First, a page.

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S4 E18: My Ad Center


ICP Logo

S4 E18: My Ad Center





According to reports, a new Google privacy tool will allow users to follow brands they like and opt out of sensitive ad categories. The name of the tool? My Ad Center. Tune in and join the conversation if you want to hear how this tool will impact your law firm’s Google Ads campaigns.

Grace and Liel explore how My Ad Center will let users decide which topics, categories, and brands they are interested in. But, most importantly, it will allow users to opt-out of certain types of advertising and even provide live feedback on the ads they are being served, even on the search network.

The conversation then jumps to analyze the results from a recent PPC survey on adopting Google Ads recommended automation. The results are not surprising to us, but they could be to you if you are not involved in the managing of your Google Ads account.

Target Cost per Acquisition sounds wonderful as a strategy – you set the price, and Google gets you the conversion. What’s not to love about it? Well, to start with, a conversion is not a case. Unless you train Google very well, and we mean it V E R Y well, your campaign may still not get you new cases. That is why we shift our focus in our conversation to VBB, also known as Value-Based Bidding.

Tune in now and get the latest on Google Ads search for law firms.

Resources mentioned in this episode:

Send us your questions at ask@incamerapodcast.com

Enjoy the show? Please don’t forget to subscribe, tell your coworkers, and leave us a review!


Liel: [00:00:00] Google announced the launch of Google Maps Center at its IO 2022 developer conference last week in an effort to make users more comfortable with their data usage. But both the winners and the losers will be the advertisers. And it’s up to you to decide how this will impact your law firm. I’m Liel Levy, co-founder of Nanato Media and author of Beyond Se Habla Español How Lawyers Win the Hispanic Market. And this is in Camera podcast where we’ll be clicking on about this ad every time. Welcome to in camera podcast, Private Legal Marketing Conversations. Grace Welcome back. How are you today?

Grace: [00:01:04] Good. How are you, Liel?

Liel: [00:01:06] Doing great, Grace. Thank you so much for asking. It’s nice to see you. And it looks like you have a calm day at the office because nobody’s around to bother you, right?

Grace: [00:01:16] That’s exactly right. I can actually close my door and just get tons of work done today.

Liel: [00:01:21] That’s the thing. That’s the thing. It’s really tremendous. The amount of work that one can get done when you are not getting interruptions, whether they are happening in person or whether they’re happening through other means. Be that a phone call, be that an email, be that a text message or a web form submission that you are not expecting. Right. And some of these interruptions, don’t get me wrong, they could be great, but they still potential is going to slow down what your initial plans of today were. But Grace, the reality is that today’s conversation is not going to be about time management. It’s going to be about another topic of interest, or we hope it’s going to be for about a topic of interest to our audience. And that’s going to be advertising in Google primarily. Primarily. But we’ll see where the conversation leads us and maybe we’re going to be also looking into some other platforms. Grace. The reason why I wanted us to start the conversation here is because a new things coming up. Right, that did not exist before. And that is following the trend of what we’ve seen over the past year happen across iOS, across other platforms.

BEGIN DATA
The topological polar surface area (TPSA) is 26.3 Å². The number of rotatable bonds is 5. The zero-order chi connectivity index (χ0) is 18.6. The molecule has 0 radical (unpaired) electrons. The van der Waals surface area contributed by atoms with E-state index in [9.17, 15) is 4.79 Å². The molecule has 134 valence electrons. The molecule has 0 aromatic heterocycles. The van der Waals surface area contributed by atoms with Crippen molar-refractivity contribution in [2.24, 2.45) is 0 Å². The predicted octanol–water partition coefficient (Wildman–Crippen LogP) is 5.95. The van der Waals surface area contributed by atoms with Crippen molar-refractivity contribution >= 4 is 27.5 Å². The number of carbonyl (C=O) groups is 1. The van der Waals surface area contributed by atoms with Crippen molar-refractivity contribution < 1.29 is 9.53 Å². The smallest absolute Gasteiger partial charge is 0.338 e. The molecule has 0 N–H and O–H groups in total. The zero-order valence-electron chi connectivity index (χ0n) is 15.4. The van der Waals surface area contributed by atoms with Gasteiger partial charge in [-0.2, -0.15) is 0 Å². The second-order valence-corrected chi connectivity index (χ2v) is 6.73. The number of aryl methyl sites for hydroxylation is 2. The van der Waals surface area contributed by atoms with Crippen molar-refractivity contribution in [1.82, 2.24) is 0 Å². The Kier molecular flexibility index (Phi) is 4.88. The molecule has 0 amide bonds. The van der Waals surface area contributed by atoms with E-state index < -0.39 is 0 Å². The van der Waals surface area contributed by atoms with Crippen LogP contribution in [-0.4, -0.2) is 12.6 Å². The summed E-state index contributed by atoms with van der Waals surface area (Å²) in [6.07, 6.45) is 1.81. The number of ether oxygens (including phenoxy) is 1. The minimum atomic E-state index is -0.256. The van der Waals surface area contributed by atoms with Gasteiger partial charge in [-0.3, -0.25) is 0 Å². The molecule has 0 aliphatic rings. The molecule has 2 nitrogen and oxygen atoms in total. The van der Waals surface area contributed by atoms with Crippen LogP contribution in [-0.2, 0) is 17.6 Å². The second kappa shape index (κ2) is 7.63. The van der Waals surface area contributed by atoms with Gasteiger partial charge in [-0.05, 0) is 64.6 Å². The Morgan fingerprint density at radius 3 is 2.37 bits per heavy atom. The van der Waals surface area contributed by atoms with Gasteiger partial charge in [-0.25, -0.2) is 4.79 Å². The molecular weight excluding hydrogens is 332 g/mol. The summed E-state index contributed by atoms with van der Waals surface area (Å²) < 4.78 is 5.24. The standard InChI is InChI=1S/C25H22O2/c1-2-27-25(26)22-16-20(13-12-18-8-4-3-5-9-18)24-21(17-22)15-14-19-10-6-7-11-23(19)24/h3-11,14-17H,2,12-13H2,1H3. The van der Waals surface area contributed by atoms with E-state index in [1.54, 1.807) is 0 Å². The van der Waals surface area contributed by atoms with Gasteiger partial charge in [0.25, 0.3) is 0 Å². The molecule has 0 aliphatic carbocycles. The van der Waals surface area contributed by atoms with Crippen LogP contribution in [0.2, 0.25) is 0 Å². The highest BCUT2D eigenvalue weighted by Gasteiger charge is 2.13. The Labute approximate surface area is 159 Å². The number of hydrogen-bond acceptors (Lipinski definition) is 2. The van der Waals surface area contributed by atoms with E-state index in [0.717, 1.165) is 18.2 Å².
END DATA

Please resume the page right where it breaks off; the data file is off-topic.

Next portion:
Liel: [00:02:38] And that’s in relation to authorization from users to number one, users give access to their data for advertising purposes. And secondly, volunteer information about themselves for better a better targeted experience. Right. Those two things, and we know very well here that Google has kind of like flown a little bit under the radar when it comes down to all of this, because it kind of like collects data from users but gives immediate results back to them. So the exchange feels very transactional and very fair. Right, however. As consumers are shifting their mindset about how much they want to share information specifically, specifically with advertisers. Google needs to also up their game and show more consideration about users privacy and have a more transparent approach all about the way in which they serve ads to users. So Grace recently Google announced the launch of Google’s My Ad Center, and I was hoping you could help us understand in easy terms, what does Google my ad center basically is?